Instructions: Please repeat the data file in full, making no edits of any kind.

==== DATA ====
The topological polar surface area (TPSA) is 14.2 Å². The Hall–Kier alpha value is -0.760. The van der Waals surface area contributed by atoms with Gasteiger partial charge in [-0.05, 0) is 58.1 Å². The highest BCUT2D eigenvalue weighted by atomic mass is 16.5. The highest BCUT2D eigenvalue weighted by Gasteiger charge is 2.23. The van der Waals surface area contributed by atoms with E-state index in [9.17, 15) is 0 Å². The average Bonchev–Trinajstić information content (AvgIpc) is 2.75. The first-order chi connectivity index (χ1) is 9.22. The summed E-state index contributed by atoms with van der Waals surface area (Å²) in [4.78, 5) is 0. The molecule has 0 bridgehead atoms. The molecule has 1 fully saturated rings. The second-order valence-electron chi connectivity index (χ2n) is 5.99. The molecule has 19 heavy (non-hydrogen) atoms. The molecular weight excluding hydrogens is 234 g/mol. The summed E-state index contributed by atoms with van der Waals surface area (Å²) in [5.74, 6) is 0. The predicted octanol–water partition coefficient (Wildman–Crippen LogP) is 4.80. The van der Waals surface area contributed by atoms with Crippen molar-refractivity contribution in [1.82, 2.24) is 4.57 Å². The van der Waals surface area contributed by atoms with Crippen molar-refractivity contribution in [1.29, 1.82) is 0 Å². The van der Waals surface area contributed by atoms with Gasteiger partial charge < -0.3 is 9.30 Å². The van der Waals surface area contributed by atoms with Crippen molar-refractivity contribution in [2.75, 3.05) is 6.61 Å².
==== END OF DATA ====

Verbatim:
The topological polar surface area (TPSA) is 14.2 Å². The Hall–Kier alpha value is -0.760. The van der Waals surface area contributed by atoms with Gasteiger partial charge in [-0.05, 0) is 58.1 Å². The highest BCUT2D eigenvalue weighted by atomic mass is 16.5. The highest BCUT2D eigenvalue weighted by Gasteiger charge is 2.23. The van der Waals surface area contributed by atoms with E-state index in [9.17, 15) is 0 Å². The average Bonchev–Trinajstić information content (AvgIpc) is 2.75. The first-order chi connectivity index (χ1) is 9.22. The summed E-state index contributed by atoms with van der Waals surface area (Å²) in [4.78, 5) is 0. The molecule has 0 bridgehead atoms. The molecule has 1 fully saturated rings. The second-order valence-electron chi connectivity index (χ2n) is 5.99. The molecule has 19 heavy (non-hydrogen) atoms. The molecular weight excluding hydrogens is 234 g/mol. The summed E-state index contributed by atoms with van der Waals surface area (Å²) in [5.74, 6) is 0. The predicted octanol–water partition coefficient (Wildman–Crippen LogP) is 4.80. The van der Waals surface area contributed by atoms with Crippen molar-refractivity contribution in [1.82, 2.24) is 4.57 Å². The van der Waals surface area contributed by atoms with Crippen molar-refractivity contribution in [1.29, 1.82) is 0 Å². The van der Waals surface area contributed by atoms with Gasteiger partial charge < -0.3 is 9.30 Å². The van der Waals surface area contributed by atoms with Crippen molar-refractivity contribution in [2.75, 3.05) is 6.61 Å².